Saturday, November 22, 2008

Automotive Bailout?! Hell No!

I have responded to this issue on other blogs (Larry's and Fat Jack's), but I figured I had enough to say that it could fit on my very own blog post.

Yes, the auto industry has been bailed out before. No we should not bail them out again.

They are big boys and girls. They can figure out on their own that the UAW is destroying the company.

If the companies are not efficient enough to be competitive in the American Automotive Marketplace, then they don't deserve to continue to make cars and trucks. Why would you want the Government to steal 25 billion dollars of our money and give it to the companies who can't make superior automobiles, nor at cheaper prices, and stay afloat? Those factories will be bought out by someone else wanting to make cars, whether it be new startup companies, or the existing successful companies, and people will get re-hired to work in them. Unless Michigan or the Federal Government step in and protect the Unions and say that noone can hire auto workers unless they are UAW and then the auto industry will simply leave Michigan altogether.

The laws in Michigan are already extremely burdensome for business. Manufacturing has been fleeing that state for many years, and the only way to encourage it to come back is to repeal laws and make it competitive again. This is the problem with Marxism, admitted by their own people. Marxism (control of all industry by the state) cannot work unless it comes into power globally and basically simultaneously. Any place that tries to control its people too heavilly will squish out all the entrepreneurs and make them flee to lands of greater freedom.

To Dr. Cline about the price floor on gasoline. What will a gas station sell their gas for if it cannot be less that 3.50? Why voluntarily give taxes to the government if I can sell the gas for 3.50 and keep all the profit? Oh, then we will need the federal government to come in and determine what the REAL price of gas is, so that it can collect its taxes. So we'll have a federal agency able to turn a spigot up or down to destroy any company that it desires. How is that a good thing? And please don't claim that there are people that can handle that power without corruption. Someone will appoint an Exxon* loyalist to that position and the other companies will somehow buckle and go bankrupt. (* insert any energy company's name)

So, no. Don't give a dime to the people that can't run a car company. If they don't have handouts, they'll figure out how to renegotiate contracts or sell off parts of the company. No government involvement!

It is the collusion between government and corporations which is the greatest danger to a free people.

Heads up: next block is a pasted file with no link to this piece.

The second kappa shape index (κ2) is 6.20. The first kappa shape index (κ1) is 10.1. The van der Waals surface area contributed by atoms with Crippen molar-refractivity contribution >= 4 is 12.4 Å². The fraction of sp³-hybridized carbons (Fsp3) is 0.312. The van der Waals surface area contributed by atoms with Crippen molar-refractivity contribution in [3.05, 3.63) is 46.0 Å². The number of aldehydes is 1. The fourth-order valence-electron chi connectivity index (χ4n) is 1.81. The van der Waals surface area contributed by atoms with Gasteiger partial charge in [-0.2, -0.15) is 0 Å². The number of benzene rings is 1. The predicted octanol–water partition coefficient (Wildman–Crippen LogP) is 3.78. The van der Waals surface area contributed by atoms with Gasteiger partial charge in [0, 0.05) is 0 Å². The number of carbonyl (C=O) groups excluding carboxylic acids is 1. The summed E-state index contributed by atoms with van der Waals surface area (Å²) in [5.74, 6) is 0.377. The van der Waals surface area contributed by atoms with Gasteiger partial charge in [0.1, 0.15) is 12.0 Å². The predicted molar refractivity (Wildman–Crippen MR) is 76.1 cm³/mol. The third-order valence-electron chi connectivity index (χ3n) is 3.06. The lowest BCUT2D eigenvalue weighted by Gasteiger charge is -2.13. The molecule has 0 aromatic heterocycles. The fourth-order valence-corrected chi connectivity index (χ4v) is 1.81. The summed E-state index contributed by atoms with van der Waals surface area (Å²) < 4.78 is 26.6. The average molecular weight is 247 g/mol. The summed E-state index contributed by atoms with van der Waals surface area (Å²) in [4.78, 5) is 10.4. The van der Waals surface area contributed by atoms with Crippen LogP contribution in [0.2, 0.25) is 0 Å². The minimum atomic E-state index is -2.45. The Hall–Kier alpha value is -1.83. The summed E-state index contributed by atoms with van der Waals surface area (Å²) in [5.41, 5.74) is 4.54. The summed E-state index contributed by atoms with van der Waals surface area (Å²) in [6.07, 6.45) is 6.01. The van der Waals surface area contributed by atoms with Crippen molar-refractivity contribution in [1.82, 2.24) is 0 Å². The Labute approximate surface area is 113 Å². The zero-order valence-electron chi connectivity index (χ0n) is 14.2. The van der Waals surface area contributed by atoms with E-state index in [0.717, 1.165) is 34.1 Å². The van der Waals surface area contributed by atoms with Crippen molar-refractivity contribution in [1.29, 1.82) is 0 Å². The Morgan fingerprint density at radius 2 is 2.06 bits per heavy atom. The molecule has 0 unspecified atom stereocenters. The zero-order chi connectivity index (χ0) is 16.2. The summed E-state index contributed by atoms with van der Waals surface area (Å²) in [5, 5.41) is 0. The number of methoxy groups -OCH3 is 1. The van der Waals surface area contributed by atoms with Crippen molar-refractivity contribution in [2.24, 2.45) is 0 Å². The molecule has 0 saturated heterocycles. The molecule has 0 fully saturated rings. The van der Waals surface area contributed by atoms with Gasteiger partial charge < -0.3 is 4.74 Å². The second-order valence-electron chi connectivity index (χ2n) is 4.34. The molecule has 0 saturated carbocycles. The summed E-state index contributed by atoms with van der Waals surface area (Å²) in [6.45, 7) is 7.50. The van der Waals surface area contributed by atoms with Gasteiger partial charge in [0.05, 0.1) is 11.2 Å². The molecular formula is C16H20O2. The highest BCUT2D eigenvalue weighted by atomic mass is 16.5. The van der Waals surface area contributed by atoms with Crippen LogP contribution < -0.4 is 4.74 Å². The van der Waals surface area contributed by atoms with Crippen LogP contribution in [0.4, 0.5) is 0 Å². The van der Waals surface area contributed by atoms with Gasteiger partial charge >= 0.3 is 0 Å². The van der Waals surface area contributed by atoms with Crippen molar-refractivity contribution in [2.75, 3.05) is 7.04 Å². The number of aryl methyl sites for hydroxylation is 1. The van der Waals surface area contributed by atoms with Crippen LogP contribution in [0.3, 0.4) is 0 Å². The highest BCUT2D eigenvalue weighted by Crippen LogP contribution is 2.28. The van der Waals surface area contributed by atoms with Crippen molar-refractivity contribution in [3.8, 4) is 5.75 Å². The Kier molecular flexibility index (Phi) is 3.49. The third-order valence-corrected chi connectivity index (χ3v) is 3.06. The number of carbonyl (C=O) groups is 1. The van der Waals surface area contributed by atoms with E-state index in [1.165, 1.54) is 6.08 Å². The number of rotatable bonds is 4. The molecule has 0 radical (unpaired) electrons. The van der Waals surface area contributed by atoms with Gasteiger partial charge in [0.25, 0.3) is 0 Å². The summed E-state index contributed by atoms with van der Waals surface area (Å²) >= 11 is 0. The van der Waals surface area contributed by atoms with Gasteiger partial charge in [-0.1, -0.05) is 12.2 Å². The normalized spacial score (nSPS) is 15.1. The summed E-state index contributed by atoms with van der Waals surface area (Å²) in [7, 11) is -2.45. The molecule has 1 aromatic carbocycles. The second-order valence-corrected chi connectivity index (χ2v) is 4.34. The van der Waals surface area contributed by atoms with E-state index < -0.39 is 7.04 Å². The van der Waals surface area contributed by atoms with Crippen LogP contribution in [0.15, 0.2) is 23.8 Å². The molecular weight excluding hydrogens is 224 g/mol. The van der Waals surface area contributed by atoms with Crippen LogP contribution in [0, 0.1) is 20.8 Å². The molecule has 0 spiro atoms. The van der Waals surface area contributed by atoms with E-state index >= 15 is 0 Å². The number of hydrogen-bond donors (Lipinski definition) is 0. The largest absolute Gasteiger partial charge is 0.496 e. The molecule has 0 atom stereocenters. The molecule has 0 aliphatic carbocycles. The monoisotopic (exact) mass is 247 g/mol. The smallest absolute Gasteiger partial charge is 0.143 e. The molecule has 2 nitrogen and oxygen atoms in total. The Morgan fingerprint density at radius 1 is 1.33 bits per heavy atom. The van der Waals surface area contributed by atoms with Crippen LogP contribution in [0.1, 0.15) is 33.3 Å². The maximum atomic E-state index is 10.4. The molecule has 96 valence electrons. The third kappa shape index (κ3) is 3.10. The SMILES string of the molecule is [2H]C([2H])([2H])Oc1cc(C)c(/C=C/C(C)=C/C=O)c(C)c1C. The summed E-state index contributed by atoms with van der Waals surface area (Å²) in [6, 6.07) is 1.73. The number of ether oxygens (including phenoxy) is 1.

Update: I figured it would be worthwhile to answer Larry's questions directly:

1) Will this bailout fix the Big Three or will they just continue to use to the money to keep the status quo? I believe they need to bring in people with innovating ideas on how to make better cars and alternative fuel sources. If they continue to do business as usual, I think they will go out of business within 10 years even with the bailout.

No, the core issues will not be addressed by propping up their current failures. The way to bring in fresh ideas is to allow them to struggle and get to the brink of failure. Executives will be fired, the companies might be split up and sold off, etc.

2) Will the Big Three pay back this money? If the taxpayers are expected to save them, then they should pay back every cent with interest.

No, a failing company cannot take an investment and generate a return on it.

3) Why are companies like Nissan, Toyota, and Honda successful in making automobiles in the U.S. while the Big Three need a bailout? What should the Big Three learn from these companies?

The other Automakers don't have the UAW dictating wages. The UAW pushed too hard and milked this cow to death. If the UAW releases its grip on wages and allows retired people (who retired at only 50) to have to come back and work for their benefits, and allows new hires to be brought in at competitive wages, then the company may survive. It's all about cutting costs.

Update 2:

Moreover I'm not pro-executive here either. Many costs can be cut at the higher levels of the company I'm sure. The company as a whole must be cost effective and efficient. If it is not it will wither and die. It will be defeated by a company that is willing to be more efficient.

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